Kenyan patients to get injectable ARVs

Kenyan patients are crying out for injectable ARVs. Will a trial backed by KEMRI, Aga Khan and Ampath be a game changer?

Health care providers are at it again. When on March 31, 2022 the first HIV patient in Kenya was injected with antiretroviral (ARV) medication after being enrolled in a study being conducted at The Aga Khan University Hospital (AKUH), Nairobi, many thought getting people to join the clinical trial would be a big challenge.  

But a team carrying out the study, dubbed “Cabotegravir And Rilpivirine: Efficacy and Safety – CARES”, and backed by Janssen Pharmaceuticals, a division of Johnson & Johnson, say things are going according to plan. In their latest review, the doctors said objective was to ensure accessibility of injectable ARVs to developing countries especially in Sub-Saharan Africa where there is heavy burden of HIV disease.

“The study is moving smoothly,” says Dr. Cissy Kityo, executive director Joint Clinical Research Centre, Uganda. “We have recruited 512 (participants) and we are doing follow-up… we have patients who have reached month 15.”

Injected medicines, according to Ms Kityo, have worked well in previous studies done in the USA, Europe and South Africa but are yet to be evaluated in the rest of Africa. She says the trial is not only being carried at Kenya’s Agha Khan University Hospital, Kenya Medical Research Institute in Kericho and Ampath (Uasin Gishu), but also in Uganda and South Africa.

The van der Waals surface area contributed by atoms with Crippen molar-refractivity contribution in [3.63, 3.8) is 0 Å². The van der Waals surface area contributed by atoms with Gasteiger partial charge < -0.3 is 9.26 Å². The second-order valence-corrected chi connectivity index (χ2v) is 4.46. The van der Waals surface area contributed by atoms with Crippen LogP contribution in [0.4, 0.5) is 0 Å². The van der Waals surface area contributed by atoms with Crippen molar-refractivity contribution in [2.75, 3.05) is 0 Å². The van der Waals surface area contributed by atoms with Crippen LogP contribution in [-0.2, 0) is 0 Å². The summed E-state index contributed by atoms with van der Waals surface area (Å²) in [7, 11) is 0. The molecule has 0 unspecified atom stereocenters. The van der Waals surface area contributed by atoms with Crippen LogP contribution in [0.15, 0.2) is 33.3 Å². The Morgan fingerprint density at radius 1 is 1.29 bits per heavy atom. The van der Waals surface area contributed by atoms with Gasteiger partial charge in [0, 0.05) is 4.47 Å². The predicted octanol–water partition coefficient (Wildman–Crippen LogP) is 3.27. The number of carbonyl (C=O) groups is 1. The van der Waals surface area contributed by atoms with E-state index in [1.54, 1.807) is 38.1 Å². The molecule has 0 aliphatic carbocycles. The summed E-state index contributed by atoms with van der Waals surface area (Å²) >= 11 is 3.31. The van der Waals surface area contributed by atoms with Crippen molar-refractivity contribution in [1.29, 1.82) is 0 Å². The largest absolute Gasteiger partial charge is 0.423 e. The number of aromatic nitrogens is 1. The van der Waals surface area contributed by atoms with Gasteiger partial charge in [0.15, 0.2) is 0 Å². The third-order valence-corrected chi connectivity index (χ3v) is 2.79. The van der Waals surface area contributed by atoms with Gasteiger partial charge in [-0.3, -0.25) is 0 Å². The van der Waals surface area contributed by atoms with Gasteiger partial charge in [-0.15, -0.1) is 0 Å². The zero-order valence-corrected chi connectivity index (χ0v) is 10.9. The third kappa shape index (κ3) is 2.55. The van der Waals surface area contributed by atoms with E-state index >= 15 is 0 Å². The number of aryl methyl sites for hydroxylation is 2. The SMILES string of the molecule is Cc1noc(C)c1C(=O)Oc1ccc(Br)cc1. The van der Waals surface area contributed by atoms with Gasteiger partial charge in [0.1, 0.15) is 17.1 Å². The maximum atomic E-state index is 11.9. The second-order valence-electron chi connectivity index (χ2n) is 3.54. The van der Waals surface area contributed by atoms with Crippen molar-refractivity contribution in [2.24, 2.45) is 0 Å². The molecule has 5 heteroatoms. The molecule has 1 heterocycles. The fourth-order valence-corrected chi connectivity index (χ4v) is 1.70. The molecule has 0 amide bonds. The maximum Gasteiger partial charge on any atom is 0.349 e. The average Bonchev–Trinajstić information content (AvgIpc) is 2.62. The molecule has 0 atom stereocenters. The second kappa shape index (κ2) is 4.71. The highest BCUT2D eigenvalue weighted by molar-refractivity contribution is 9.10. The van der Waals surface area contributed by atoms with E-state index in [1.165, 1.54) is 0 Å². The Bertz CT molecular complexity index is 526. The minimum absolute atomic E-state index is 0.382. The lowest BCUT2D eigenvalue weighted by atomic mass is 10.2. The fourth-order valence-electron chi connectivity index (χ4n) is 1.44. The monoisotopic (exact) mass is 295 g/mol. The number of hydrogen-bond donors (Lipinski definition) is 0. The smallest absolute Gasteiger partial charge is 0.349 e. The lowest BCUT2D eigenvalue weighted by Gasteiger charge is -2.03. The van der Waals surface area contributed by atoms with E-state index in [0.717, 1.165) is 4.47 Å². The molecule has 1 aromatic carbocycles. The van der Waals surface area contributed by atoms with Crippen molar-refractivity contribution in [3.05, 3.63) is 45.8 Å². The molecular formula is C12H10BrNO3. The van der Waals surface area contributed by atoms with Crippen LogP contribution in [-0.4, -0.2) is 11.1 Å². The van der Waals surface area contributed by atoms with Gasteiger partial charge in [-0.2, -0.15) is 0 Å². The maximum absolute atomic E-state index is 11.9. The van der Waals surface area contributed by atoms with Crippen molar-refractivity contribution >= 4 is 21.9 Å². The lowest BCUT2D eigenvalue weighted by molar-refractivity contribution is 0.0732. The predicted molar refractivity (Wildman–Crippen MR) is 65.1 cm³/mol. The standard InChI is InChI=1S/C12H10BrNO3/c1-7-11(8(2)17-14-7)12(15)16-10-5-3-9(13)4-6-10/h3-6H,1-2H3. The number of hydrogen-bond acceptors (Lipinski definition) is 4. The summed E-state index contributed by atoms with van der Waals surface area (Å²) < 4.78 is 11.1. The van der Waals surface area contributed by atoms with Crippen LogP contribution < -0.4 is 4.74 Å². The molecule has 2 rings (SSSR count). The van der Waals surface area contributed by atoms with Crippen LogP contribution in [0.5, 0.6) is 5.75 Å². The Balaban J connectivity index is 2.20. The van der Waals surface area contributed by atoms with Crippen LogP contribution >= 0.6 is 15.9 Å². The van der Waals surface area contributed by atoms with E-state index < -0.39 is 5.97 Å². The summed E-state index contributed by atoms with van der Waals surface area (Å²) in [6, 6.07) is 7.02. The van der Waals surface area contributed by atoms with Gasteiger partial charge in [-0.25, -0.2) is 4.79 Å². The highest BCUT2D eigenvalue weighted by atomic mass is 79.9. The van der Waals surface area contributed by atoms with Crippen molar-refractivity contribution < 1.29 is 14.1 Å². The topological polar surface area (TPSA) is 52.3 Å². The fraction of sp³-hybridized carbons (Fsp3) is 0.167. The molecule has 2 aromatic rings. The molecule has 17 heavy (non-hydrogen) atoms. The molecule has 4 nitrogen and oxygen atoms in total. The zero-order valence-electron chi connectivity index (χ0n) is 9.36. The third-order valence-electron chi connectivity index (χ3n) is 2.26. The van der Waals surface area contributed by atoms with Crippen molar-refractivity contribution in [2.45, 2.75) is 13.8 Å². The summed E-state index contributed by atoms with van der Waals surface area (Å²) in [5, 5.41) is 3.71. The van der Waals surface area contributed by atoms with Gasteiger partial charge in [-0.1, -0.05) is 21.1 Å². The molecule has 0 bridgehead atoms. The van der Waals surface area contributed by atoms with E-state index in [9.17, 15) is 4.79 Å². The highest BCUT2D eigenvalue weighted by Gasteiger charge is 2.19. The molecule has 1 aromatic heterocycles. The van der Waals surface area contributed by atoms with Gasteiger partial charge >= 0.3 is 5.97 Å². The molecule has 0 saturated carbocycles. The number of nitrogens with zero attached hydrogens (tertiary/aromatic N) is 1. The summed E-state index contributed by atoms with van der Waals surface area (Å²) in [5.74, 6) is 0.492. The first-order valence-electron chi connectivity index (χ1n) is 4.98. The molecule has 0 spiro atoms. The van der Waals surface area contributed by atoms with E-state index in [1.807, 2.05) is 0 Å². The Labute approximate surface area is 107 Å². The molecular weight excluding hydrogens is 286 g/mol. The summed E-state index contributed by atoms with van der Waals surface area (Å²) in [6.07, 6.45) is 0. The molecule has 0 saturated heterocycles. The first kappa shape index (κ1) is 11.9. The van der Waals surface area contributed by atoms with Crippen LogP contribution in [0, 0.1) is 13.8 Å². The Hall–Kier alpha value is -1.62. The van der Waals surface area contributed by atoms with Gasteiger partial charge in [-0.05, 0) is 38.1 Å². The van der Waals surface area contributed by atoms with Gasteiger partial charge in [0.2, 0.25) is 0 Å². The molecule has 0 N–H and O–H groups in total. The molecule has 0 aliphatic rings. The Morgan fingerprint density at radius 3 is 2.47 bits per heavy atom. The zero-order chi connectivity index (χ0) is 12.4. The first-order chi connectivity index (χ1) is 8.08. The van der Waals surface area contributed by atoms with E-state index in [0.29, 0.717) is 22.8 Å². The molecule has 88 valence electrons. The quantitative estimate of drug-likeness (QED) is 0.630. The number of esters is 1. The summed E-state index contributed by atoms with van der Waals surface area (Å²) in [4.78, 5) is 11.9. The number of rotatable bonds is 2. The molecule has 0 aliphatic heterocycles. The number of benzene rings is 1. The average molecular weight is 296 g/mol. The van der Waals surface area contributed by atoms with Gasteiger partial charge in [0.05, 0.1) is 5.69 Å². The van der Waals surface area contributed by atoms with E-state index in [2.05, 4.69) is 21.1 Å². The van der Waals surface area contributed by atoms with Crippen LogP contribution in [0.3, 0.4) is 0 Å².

Pof. Reena Shah and Dr. Cissy Kityo.

The next stage, she adds, is registering the injectable drugs (Cabotegravir and Rilpivirine) and engaging stakeholders such as the United States President’s Emergency Plan for Aids Relief (PEPFAR) and Global Fund to ensure that the two HIV regimens are approved and adopted. Botswana and South Africa are the first African countries to embrace the injectable ARVs for HIV treatment.

“Patients will now chose between taking a tablet a day, or being given injections. It is like the female contraceptives; some women like to take tablets everyday, others prefer injections, and there are some who prefer implants. It is just an option for the patients,” says Prof. Reena Shah, principal disease investigator at AKUH.

“Remember being a research, we want them to be in a hospital setting. We don’t want to go to their houses to do it until we are confident with the medication, and from what we’ve seen I’ll tell you that now we are very confident with the medication… You get two separate injections every two months instead of having a pill everyday. So you get six injections a year instead of taking 365 pills in a year,” says Shah.

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